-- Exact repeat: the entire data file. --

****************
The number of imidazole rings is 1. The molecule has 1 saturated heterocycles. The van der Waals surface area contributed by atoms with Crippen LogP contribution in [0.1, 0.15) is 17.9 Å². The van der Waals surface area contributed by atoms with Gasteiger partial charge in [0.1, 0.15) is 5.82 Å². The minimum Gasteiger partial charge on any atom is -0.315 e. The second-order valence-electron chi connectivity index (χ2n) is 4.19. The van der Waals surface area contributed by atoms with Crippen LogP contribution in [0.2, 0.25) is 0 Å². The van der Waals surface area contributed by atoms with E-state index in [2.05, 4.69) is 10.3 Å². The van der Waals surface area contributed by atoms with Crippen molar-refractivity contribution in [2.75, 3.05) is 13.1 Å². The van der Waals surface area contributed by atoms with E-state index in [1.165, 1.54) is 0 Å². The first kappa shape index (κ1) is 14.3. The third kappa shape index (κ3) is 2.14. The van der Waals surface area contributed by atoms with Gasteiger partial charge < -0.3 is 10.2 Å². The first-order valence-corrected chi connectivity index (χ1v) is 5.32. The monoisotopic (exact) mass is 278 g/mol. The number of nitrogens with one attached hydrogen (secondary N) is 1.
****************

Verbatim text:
The number of imidazole rings is 1. The molecule has 1 saturated heterocycles. The van der Waals surface area contributed by atoms with Crippen LogP contribution in [0.1, 0.15) is 17.9 Å². The van der Waals surface area contributed by atoms with Gasteiger partial charge in [0.1, 0.15) is 5.82 Å². The minimum Gasteiger partial charge on any atom is -0.315 e. The second-order valence-electron chi connectivity index (χ2n) is 4.19. The van der Waals surface area contributed by atoms with Crippen LogP contribution in [0.2, 0.25) is 0 Å². The van der Waals surface area contributed by atoms with E-state index in [2.05, 4.69) is 10.3 Å². The van der Waals surface area contributed by atoms with Crippen molar-refractivity contribution in [2.75, 3.05) is 13.1 Å². The van der Waals surface area contributed by atoms with E-state index in [1.165, 1.54) is 0 Å². The first kappa shape index (κ1) is 14.3. The third kappa shape index (κ3) is 2.14. The van der Waals surface area contributed by atoms with Gasteiger partial charge < -0.3 is 10.2 Å². The first-order valence-corrected chi connectivity index (χ1v) is 5.32. The monoisotopic (exact) mass is 278 g/mol. The number of nitrogens with one attached hydrogen (secondary N) is 1.